When ingested, fluoride is first partially absorbed (approximately 25%) through the stomach in the form of hydrofluoric acid, and most of the remainder is absorbed in the small intestine, independent of pH [4, 5]. The absorbed fluoride is then filtered by the liver and kidney to achieve the final plasma fluoride concentration. In animals, fluoride in drinking water is associated with inflammation of the kidneys [6] and the small intestine [7,8,9], shown by increased expression of the inflammatory cytokines TNF-α and IL-1β, and by NF-κB protein.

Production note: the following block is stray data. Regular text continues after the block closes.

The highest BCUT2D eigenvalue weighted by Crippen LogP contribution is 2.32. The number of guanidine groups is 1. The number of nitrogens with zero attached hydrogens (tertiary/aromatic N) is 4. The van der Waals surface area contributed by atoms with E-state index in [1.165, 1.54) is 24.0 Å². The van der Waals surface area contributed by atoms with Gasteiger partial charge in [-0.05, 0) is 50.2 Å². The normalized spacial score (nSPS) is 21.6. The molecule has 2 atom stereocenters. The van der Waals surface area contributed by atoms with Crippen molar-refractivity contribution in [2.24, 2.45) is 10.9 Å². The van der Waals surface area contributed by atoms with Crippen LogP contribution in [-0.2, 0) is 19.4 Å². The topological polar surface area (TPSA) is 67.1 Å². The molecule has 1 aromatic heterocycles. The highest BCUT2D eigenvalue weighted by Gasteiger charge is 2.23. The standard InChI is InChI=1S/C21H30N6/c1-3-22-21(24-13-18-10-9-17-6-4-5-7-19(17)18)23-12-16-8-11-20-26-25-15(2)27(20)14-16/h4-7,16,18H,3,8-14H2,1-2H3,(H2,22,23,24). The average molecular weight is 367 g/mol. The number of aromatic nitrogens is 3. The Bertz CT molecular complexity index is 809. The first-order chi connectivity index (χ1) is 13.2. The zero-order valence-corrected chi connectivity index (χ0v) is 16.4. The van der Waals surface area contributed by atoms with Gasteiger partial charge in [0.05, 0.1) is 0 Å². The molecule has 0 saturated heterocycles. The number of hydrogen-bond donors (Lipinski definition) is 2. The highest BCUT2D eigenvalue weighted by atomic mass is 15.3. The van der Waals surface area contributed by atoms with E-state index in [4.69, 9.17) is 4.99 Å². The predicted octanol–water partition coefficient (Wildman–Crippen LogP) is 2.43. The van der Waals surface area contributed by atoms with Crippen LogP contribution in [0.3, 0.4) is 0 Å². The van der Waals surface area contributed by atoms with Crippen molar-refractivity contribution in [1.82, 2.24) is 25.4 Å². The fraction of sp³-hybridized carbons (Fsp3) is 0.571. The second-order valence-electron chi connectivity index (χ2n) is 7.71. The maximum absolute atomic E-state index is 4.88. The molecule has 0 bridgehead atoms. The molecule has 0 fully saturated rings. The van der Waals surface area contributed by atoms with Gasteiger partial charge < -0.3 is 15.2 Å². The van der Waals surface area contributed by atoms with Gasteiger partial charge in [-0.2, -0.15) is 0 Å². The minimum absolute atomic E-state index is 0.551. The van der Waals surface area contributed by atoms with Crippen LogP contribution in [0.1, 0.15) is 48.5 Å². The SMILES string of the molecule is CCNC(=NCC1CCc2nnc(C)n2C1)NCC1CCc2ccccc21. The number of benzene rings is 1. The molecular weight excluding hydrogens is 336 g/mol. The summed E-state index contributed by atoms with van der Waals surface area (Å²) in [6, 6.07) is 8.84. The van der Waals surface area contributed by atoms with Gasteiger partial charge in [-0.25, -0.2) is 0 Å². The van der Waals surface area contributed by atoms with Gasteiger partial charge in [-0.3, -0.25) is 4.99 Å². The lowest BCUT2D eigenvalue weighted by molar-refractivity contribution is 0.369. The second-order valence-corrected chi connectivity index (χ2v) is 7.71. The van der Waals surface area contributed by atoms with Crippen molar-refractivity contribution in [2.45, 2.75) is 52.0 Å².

However, the higher fluoride intake in rodents necessary to obtain plasma fluoride levels similar to those found in humans has complicated the interpretation of fluoride effects using rodent model systems. These differences may be due to anatomical differences [10,11,12] that affect fluoride clearance or other genetic differences, which result in the approximately 5 to 10 times lower plasma fluoride relative to water fluoride concentration in rats or mice as compared to humans. To assess the relevance of fluoride-related increases in inflammation in rats to findings in humans, we utilized data from the National Health and Nutrition Examination Survey (NHANES). Water and plasma fluoride concentrations were available for children aged 6–19 in NHANES surveys collected during the 2013–2014 and 2015–2016 cycles, and therefore we focused our analysis on fluoride-mediated inflammation in these populations.